Many BP's have more then one diagnosis, I have disordered eating as well, and working on that as well. I lost a ton of weight, but gained most of it back. Buspar isn't really good for BP in my opinion, I tried it, and it didn't do much, I went on Seroqual and my anxiety has dropped tremendously. I freaked out a first when I saw wht the drug was initially used for, but that's at much higher doses then for anxiety. In other words there are a tons of meds out there that would work better the Prozac, which in itself can cause more anxiety.
You really need to see a pdoc to find the right mix. I was terrified of becoming a zombie, but I am far from it. I'm actually more productive and focused, I'm on Lamacitil, Seroqual, Lithium, Trazadone and Ativan as needed. I dont' have to drag myself out to do things for the most part, unless I"m having a bad back pain day like yesterday. As well, the days ot Stelazine and serious anti-psychotics are gone which made people zombie-ish, unless you are seriously psychotic and delusional. I'm told though Paxil has made people really flat as well.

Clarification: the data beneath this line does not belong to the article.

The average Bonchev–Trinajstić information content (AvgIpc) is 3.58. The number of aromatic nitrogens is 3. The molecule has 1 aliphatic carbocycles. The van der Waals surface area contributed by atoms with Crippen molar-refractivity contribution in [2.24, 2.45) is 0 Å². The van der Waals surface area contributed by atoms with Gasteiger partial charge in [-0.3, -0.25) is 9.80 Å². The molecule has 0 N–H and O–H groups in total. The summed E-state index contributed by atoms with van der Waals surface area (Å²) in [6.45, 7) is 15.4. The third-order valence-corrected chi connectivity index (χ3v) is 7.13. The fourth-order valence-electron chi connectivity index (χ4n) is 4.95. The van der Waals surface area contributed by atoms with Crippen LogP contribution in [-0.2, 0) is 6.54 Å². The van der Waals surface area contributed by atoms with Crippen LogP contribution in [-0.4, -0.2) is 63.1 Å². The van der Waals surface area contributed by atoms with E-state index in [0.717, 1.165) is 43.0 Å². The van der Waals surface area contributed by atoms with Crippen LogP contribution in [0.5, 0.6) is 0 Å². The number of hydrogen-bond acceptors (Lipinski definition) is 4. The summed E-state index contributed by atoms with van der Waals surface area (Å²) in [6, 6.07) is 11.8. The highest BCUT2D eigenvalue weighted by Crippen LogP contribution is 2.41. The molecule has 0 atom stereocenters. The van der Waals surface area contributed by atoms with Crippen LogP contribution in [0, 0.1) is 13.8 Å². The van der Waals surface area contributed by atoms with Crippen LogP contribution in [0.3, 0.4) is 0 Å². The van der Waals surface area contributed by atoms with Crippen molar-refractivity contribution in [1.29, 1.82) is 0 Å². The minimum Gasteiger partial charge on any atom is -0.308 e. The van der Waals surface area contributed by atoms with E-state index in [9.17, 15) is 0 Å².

Being really educated is so very important and they key to self-awareness I believe. The better you know you, the better you can advocate for yourself.
Weight gain has always been one of my issues with regard to mood stabilizers. Some are worse for it than others but as monkeyc says there are steps you can take to help keep the weight off. I will say that depakote is known for its side effect of weight gain, I didn't gain a lot on it but it was more than I wanted. It is often called depa-bloat! HOWEVER, it does depend on your dosage and your metabolic rate. On a lower dose I gained no weight at all. Depakote can increase your craving for sweet things and a lot of the weight is water based as with lithium. You need to put your mental health first and I would suggest that a chat with your partner to alleviate your concerns about the relationship should you gain a few pounds. You may find that you are more worried by this than your partner.